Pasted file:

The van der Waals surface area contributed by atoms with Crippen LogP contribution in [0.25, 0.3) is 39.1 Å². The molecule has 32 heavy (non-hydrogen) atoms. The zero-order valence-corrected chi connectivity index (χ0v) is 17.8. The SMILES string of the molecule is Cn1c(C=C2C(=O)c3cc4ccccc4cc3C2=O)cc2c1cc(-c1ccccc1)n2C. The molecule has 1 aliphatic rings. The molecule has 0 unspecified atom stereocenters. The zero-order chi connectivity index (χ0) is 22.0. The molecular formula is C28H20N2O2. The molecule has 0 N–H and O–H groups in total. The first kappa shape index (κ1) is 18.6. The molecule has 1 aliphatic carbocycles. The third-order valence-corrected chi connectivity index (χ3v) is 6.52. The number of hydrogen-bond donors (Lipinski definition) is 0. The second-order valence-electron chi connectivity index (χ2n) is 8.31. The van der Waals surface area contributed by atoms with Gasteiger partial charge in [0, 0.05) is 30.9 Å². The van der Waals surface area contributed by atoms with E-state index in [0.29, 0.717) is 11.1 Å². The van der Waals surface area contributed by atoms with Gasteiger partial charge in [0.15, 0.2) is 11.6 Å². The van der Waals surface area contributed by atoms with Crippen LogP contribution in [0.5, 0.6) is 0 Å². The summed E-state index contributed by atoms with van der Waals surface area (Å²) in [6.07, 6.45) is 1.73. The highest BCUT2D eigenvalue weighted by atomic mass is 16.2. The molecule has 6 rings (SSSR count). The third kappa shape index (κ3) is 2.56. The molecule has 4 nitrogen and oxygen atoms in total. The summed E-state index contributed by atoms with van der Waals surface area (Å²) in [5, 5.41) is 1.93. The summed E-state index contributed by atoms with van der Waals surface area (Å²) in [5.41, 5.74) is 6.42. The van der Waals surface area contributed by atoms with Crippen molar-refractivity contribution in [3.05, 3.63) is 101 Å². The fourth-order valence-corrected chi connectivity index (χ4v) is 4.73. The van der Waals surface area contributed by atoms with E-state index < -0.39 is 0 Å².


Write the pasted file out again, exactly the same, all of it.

The van der Waals surface area contributed by atoms with Crippen LogP contribution in [0.25, 0.3) is 39.1 Å². The molecule has 32 heavy (non-hydrogen) atoms. The zero-order valence-corrected chi connectivity index (χ0v) is 17.8. The SMILES string of the molecule is Cn1c(C=C2C(=O)c3cc4ccccc4cc3C2=O)cc2c1cc(-c1ccccc1)n2C. The molecule has 1 aliphatic rings. The molecule has 0 unspecified atom stereocenters. The zero-order chi connectivity index (χ0) is 22.0. The molecular formula is C28H20N2O2. The molecule has 0 N–H and O–H groups in total. The first kappa shape index (κ1) is 18.6. The molecule has 1 aliphatic carbocycles. The third-order valence-corrected chi connectivity index (χ3v) is 6.52. The number of hydrogen-bond donors (Lipinski definition) is 0. The second-order valence-electron chi connectivity index (χ2n) is 8.31. The van der Waals surface area contributed by atoms with Gasteiger partial charge in [0, 0.05) is 30.9 Å². The van der Waals surface area contributed by atoms with E-state index in [0.29, 0.717) is 11.1 Å². The van der Waals surface area contributed by atoms with Gasteiger partial charge in [0.15, 0.2) is 11.6 Å². The van der Waals surface area contributed by atoms with Crippen LogP contribution in [0.5, 0.6) is 0 Å². The summed E-state index contributed by atoms with van der Waals surface area (Å²) in [6.07, 6.45) is 1.73. The highest BCUT2D eigenvalue weighted by atomic mass is 16.2. The molecule has 6 rings (SSSR count). The third kappa shape index (κ3) is 2.56. The molecule has 4 nitrogen and oxygen atoms in total. The summed E-state index contributed by atoms with van der Waals surface area (Å²) in [5, 5.41) is 1.93. The summed E-state index contributed by atoms with van der Waals surface area (Å²) in [5.41, 5.74) is 6.42. The van der Waals surface area contributed by atoms with Crippen molar-refractivity contribution in [3.05, 3.63) is 101 Å². The fourth-order valence-corrected chi connectivity index (χ4v) is 4.73. The van der Waals surface area contributed by atoms with E-state index < -0.39 is 0 Å².